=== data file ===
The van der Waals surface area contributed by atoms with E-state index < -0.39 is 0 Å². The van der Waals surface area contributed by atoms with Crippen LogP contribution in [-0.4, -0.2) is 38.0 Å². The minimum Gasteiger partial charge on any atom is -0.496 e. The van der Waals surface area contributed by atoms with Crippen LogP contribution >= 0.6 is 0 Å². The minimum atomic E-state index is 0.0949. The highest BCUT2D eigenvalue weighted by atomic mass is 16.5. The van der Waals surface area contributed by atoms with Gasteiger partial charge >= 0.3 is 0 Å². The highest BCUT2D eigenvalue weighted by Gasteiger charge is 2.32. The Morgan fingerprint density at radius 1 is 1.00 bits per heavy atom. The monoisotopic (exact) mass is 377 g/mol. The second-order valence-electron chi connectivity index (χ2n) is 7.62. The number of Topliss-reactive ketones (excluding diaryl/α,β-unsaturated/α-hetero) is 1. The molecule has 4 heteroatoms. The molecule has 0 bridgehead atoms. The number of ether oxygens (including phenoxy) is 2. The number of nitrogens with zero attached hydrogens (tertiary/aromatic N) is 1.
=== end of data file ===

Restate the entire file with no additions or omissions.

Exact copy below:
The van der Waals surface area contributed by atoms with E-state index < -0.39 is 0 Å². The van der Waals surface area contributed by atoms with Crippen LogP contribution in [-0.4, -0.2) is 38.0 Å². The minimum Gasteiger partial charge on any atom is -0.496 e. The van der Waals surface area contributed by atoms with Crippen LogP contribution >= 0.6 is 0 Å². The minimum atomic E-state index is 0.0949. The highest BCUT2D eigenvalue weighted by atomic mass is 16.5. The van der Waals surface area contributed by atoms with Gasteiger partial charge >= 0.3 is 0 Å². The highest BCUT2D eigenvalue weighted by Gasteiger charge is 2.32. The Morgan fingerprint density at radius 1 is 1.00 bits per heavy atom. The monoisotopic (exact) mass is 377 g/mol. The second-order valence-electron chi connectivity index (χ2n) is 7.62. The number of Topliss-reactive ketones (excluding diaryl/α,β-unsaturated/α-hetero) is 1. The molecule has 4 heteroatoms. The molecule has 0 bridgehead atoms. The number of ether oxygens (including phenoxy) is 2. The number of nitrogens with zero attached hydrogens (tertiary/aromatic N) is 1.